Thanks to Janet Pearch for the photos at the finish and on the podium, not to mention the support in getting us to the start line and picking us up at the end.

When the bike gets cross

It was the moment I’ve been waiting for, warm front meets cold front followed by flakes floating to the earth creating a fresh powdery path to lay some virgin tracks on. Nothing to do with ski’s but rather half road bike, half off-road bike – CycloCross is a crazy concept, but half a million Belgians can’t be wrong, and if it’s half as good as their beer, well it’s worth a go.

For the uninitiated, you get a road-looking bike with some knobbly tyres and lots of mud clearance around the wheels. Unlike a mountain bike which rides over most obstacles, the cross bike requires dismounting, lifting the bike over the obstacle and then remounting the bike in one fluid movement.

With fresh snow in Richmond Park, I layered up, then layered up some more, going from a size 8 to a size 10 in a short space of time. Hitting the paths was great fun, letting the bike snake underneath me as it hit a squelchy part of the snow, or gripping a bare patch of path. Great fun and apart from a few butt clenching moments, I stayed upright, evening pre-empting unclipping one leg, Belgium style, to keep the bike upright on a slippery slope.

Then came the dismount, off in one, hang on two awkward steps, lift bike – too late – clunk clunk over the log, remount. This is where the bike got really cross, rather than landing on the saddle, I wrapped my leg around the seat post, promptly sat on the knobbly rear-tyre and ended up in a pile on top of the bike. Jeez it was angry.

For the next half hour it wouldn’t allow me to mount it, as I attempted the remount it rushed away from me, doing everything in it’s power to keep me out the saddle, like a unbroken horse. I tried from the left side, then the right, nothing doing. So I walked it for a bit, let it calm down then holding the brakes very firmly, I swung my leg over the saddle, pushed my cleat hard into the pedal and then tentatively shifted my weight over the bike as I pedalled away.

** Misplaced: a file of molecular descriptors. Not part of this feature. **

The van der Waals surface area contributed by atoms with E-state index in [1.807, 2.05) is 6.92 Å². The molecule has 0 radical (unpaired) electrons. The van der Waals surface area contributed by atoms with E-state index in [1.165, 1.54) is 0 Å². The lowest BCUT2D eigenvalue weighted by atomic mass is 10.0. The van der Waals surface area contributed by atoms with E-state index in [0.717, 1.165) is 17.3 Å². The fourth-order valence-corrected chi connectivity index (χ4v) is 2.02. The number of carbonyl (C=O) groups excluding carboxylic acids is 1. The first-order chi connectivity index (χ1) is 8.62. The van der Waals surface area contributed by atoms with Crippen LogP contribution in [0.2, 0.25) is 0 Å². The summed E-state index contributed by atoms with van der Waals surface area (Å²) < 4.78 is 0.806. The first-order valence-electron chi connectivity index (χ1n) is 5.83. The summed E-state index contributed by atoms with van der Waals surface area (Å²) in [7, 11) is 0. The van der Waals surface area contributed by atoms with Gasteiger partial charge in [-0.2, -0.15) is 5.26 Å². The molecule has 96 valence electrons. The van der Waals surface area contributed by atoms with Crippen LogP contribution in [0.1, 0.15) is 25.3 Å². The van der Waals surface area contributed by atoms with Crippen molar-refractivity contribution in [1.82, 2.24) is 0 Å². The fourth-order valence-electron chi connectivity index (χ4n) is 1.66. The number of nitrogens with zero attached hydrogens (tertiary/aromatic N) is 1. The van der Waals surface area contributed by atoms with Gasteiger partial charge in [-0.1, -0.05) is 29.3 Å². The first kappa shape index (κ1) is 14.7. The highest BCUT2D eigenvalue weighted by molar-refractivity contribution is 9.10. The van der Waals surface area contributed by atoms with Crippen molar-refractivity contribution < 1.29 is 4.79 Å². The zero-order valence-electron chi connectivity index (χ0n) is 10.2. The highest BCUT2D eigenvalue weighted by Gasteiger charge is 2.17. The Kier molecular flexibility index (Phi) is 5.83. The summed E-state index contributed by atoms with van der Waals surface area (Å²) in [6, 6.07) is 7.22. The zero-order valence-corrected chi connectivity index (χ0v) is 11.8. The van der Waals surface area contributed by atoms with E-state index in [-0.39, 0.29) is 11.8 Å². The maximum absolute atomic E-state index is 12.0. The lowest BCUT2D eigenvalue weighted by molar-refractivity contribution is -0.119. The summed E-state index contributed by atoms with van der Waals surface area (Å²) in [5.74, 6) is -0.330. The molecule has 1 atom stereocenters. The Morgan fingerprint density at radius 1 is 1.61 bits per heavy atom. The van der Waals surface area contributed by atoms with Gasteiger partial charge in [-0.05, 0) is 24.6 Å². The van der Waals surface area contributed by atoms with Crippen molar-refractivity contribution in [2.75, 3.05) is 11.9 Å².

What followed was a fast and furious ride back in the fresh snow, whooping like an excited child, guessing that one day I’ll get the remount figured out, but while there’s fresh powder to pedal in, “make fun while the snow lasts”.

Peta rides a Blue NorCross EX bike provided by Multisport Distribution

Report your near misses

I listened with interest to someone from TfL saying how strongly the AA and RAC lobby for motorists rights, ensuring the vehicle remains King on our roads. They have stats to hand which they can use to defend their rights, promote their mode of transport and ensure their members needs are taken care of.

Without stats, cyclists have little information to lobby change for safer cycling. The number of near misses I have in my 45 minute commute too and from work is quite worrying, yet today I experience a near miss too far. I am still sitting here wondering how I am alive. An Addison Lee taxi could not wait 2 seconds, I was some way ahead of him and had eased up to allow the car ahead to move left to come around the car turning right. The Addison Lee driver sped up to try and squeeze through the gap. I was right up against the curb and a glance down at my handlebars showed a 2cm clearance between his car and me. I was doing around 30kph at the time, so was not a slow cyclist holding up traffic.

Even though I didn’t manage to get his number plate, I decided to report this “cycling near miss” to RoadSafeLondon, a system set up by the Metropolitan Police to report such incidents.

Report your cycling near misses here: https://secure.met.police.uk/roadsafelondon/

Please encourage your riding mates to do so too. The more stats we can build up on the cycling near misses we accept as part of our daily commute, the stronger our case for lobbying a change in the law to give cyclists real protection, as they have in countries like Denmark, the Netherlands and France. They once had unsafe roads for cyclists and it took a change in the law to stop needless deaths.